Blog

11 Mar 20

What is the NDIS, and how does it work?

Alayna Hansen | Latest Industry News , MePACS News

For the 4.3 million people living with disabilities in Australia, access to necessary care and services can be difficult to manage on their own.

Through a unified approach, state and territory governments are committed to supporting people living with disabilities to maximise their potential and participation in the community.

Under the National Disability Insurance Scheme (NDIS), people living with disabilities can afford and coordinate the support they need so their skills and independence can improve.

To answer some questions and concerns about the NDIS, MePACS offer a guide to navigating the scheme and demonstrate how a personal alarm can assist with greater independence.

What is the NDIS and what does it stand for?

The NDIS is a national program that is tailored towards the individual, providing support, better coordination and access to necessary care and support services for people living with disabilities.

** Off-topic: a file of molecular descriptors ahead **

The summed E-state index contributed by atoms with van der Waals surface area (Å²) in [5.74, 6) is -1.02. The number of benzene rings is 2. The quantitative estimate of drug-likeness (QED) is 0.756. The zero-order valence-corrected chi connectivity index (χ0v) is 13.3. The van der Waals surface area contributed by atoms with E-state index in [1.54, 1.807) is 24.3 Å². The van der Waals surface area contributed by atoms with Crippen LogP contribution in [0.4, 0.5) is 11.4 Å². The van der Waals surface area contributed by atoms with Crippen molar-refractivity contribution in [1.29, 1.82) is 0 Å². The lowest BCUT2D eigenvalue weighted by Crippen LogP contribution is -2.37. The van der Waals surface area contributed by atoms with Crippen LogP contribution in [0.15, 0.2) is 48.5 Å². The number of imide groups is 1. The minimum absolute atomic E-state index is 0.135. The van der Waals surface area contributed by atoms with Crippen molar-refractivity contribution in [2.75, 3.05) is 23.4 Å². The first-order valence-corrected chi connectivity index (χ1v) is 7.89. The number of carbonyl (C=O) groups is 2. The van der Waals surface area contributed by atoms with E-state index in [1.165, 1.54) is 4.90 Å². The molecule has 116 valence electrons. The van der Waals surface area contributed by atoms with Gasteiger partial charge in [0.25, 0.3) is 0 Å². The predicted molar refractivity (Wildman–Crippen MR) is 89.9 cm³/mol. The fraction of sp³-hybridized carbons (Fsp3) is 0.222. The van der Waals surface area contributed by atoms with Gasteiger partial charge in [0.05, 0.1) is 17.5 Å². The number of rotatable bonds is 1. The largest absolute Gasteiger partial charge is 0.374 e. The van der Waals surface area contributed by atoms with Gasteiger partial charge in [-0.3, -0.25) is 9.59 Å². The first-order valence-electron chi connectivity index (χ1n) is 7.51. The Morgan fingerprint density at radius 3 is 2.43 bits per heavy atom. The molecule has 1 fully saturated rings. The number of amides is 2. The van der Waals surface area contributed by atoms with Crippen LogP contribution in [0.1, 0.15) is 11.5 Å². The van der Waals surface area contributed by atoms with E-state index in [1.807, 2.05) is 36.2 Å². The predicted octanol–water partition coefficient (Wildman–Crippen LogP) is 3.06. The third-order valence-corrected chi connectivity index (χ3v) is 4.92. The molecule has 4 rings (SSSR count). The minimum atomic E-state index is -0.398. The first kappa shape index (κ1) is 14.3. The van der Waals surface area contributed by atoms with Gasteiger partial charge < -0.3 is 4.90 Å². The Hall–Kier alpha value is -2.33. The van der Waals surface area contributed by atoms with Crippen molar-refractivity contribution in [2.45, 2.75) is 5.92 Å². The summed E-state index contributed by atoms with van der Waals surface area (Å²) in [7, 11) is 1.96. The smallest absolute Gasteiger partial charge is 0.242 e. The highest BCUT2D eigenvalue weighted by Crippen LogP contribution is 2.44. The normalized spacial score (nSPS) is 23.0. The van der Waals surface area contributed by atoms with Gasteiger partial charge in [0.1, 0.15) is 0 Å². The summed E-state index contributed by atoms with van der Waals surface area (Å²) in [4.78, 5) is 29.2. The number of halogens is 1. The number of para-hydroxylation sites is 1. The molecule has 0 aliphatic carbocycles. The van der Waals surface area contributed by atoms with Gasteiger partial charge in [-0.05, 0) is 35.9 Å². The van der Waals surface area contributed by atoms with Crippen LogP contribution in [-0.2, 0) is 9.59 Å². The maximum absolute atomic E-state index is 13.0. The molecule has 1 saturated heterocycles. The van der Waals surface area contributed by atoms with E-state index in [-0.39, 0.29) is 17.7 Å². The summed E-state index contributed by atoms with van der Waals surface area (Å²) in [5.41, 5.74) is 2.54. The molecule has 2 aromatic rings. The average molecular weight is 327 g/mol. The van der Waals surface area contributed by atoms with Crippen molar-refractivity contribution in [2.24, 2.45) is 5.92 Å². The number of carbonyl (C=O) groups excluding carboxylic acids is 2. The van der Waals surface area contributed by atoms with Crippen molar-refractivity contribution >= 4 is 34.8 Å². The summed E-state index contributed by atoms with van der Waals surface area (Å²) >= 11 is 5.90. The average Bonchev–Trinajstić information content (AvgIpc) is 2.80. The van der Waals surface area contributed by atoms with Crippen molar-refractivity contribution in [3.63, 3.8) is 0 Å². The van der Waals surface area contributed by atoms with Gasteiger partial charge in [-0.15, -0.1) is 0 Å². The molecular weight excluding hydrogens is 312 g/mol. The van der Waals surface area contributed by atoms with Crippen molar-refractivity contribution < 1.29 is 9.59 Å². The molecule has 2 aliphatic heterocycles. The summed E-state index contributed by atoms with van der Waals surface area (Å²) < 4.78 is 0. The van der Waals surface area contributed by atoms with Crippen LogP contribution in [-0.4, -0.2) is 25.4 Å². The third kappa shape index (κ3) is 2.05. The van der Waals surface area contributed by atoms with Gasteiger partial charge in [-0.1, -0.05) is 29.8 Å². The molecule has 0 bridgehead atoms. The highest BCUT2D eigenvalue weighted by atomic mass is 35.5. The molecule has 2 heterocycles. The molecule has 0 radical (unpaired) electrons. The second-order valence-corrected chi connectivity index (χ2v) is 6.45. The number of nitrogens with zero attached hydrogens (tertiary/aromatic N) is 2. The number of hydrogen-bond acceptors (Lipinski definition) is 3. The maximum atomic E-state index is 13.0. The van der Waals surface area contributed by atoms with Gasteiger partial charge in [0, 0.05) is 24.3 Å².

The NDIS was introduced by the Australian Government in 2013 – beginning with a trial stage known as the NDIS Launch – and then rolled out across Australia from July 2016.

National: The NDIS is being introduced across all states and territories.

Disability: The NDIS supports people living with physical, intellectual, sensory, cognitive and psychosocial disabilities, who meet a list of eligible criteria.

Insurance: The NDIS ensures people born with a significant or permanent disability will get the help they need.

Scheme: The NDIS helps its participants improve their lives through developing skills and independence.

 Am I eligible for the National Disability Insurance Scheme?

You are eligible to apply for NDIS funding if you are under 65 years of age, are an Australian citizen or resident or permanent visa holder, and have a permanent or significant diagnosed disability.